Background: Patient education and warnings have emerged as prominent interventions for improving drug safety. As part of the provision of information and guidance on safe use of drugs, patients often receive multiple pieces of written information when they obtain a prescription medication, including a Food and Drug Administration (FDA)-mandated medication guide (MG), consumer medication information (CMI), and patient package insert (PPI).
Objective: To determine whether patients understand the materials providing drug information and whether the materials convey the intended information.
Methods: Fifty-two adults with a high school education or less were shown an actual (blinded) MG, CMI, and PPI for a marketed antidepressant medication. Comprehension was tested with methods used by the FDA to assess label comprehension for nonprescription products.
Results: The majority of participants (88.2%) looked at all 3 pieces of information provided. The mean (SD) time spent reviewing the CMI was 5.2 (4.8) minutes (range 0-21.9), 16.5 (13.3) minutes for the PPI (range 0-43.0), and 2.5 (1.6) minutes for the MG (range 0-7.6). Less than 20% of participants were able to identify the symptoms of a rare but potentially life-threatening situation that can occur with this medication and only 61.5% recalled the risk of teen suicide, which is the sole focus of the MG. Respondents with lower literacy scores performed more poorly than those with higher literacy scores.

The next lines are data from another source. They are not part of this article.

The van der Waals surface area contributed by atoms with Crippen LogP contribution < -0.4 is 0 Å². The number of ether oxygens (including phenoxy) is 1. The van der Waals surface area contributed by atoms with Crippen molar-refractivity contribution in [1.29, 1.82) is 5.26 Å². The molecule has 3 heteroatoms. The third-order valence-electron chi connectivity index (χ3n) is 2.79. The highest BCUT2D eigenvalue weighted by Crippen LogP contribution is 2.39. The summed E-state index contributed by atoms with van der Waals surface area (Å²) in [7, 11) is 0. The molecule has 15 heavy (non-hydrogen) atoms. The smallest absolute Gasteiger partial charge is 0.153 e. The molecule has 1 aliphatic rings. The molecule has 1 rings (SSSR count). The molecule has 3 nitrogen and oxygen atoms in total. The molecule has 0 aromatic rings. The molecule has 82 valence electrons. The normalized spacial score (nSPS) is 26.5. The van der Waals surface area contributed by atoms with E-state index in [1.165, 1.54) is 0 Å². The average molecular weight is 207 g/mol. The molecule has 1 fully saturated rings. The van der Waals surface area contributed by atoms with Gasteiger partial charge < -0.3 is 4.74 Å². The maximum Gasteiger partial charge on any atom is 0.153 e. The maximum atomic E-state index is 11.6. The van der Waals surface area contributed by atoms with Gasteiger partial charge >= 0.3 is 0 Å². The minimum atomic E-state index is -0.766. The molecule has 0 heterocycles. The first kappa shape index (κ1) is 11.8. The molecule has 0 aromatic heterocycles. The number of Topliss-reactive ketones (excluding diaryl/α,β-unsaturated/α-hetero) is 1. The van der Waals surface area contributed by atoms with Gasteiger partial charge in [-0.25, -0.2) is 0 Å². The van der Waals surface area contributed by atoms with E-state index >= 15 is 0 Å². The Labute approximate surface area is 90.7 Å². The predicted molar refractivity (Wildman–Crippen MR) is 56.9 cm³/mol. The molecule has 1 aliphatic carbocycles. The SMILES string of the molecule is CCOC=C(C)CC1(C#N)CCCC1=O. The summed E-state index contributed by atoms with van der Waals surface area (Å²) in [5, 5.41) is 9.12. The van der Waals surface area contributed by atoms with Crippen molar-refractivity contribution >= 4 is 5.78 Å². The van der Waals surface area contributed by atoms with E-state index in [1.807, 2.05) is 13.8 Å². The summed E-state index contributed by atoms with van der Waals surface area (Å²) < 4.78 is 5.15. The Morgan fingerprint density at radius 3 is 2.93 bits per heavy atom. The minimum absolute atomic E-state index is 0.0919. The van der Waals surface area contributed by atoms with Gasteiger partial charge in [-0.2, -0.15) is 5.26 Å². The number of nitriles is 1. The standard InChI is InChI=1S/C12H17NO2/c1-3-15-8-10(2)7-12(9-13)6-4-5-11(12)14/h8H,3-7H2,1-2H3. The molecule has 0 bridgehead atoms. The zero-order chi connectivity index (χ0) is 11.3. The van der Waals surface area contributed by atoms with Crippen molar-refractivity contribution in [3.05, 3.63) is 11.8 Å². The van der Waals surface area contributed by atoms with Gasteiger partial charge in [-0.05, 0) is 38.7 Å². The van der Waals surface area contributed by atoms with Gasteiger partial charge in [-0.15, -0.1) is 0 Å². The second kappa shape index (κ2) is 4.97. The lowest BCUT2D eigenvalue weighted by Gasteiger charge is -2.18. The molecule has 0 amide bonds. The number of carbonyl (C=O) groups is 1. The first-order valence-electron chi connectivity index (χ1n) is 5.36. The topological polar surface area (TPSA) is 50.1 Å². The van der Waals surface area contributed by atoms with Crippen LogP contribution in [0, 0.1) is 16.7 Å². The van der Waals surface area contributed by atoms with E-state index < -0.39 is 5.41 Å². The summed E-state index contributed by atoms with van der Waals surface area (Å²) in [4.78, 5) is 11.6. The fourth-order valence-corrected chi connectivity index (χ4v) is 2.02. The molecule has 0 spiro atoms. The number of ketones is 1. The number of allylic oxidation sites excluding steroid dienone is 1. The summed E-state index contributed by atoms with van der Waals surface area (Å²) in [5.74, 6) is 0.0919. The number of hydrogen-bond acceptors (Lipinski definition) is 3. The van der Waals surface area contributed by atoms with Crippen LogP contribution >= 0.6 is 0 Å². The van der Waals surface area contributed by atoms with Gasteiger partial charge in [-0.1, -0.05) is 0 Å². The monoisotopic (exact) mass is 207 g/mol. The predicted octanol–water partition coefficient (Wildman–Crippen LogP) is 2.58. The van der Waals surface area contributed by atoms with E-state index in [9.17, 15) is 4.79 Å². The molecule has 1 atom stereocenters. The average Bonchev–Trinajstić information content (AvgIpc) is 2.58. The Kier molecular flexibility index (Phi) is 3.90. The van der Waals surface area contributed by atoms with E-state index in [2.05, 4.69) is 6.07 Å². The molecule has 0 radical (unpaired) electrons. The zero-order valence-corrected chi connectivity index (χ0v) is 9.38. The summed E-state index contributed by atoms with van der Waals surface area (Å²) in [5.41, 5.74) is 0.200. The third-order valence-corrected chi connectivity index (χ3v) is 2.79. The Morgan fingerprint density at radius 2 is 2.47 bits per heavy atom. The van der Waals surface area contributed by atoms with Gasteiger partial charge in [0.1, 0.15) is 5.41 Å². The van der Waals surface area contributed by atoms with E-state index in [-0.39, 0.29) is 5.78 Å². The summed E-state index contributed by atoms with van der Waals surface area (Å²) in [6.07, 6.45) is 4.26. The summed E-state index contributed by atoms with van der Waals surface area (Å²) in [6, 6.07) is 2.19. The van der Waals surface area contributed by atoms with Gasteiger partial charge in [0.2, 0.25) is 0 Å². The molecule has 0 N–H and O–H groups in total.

Conclusions: Information provided with at least some prescription drugs is not adequately understood by less-educated consumers and does not effectively communicate critical safety messages or directions.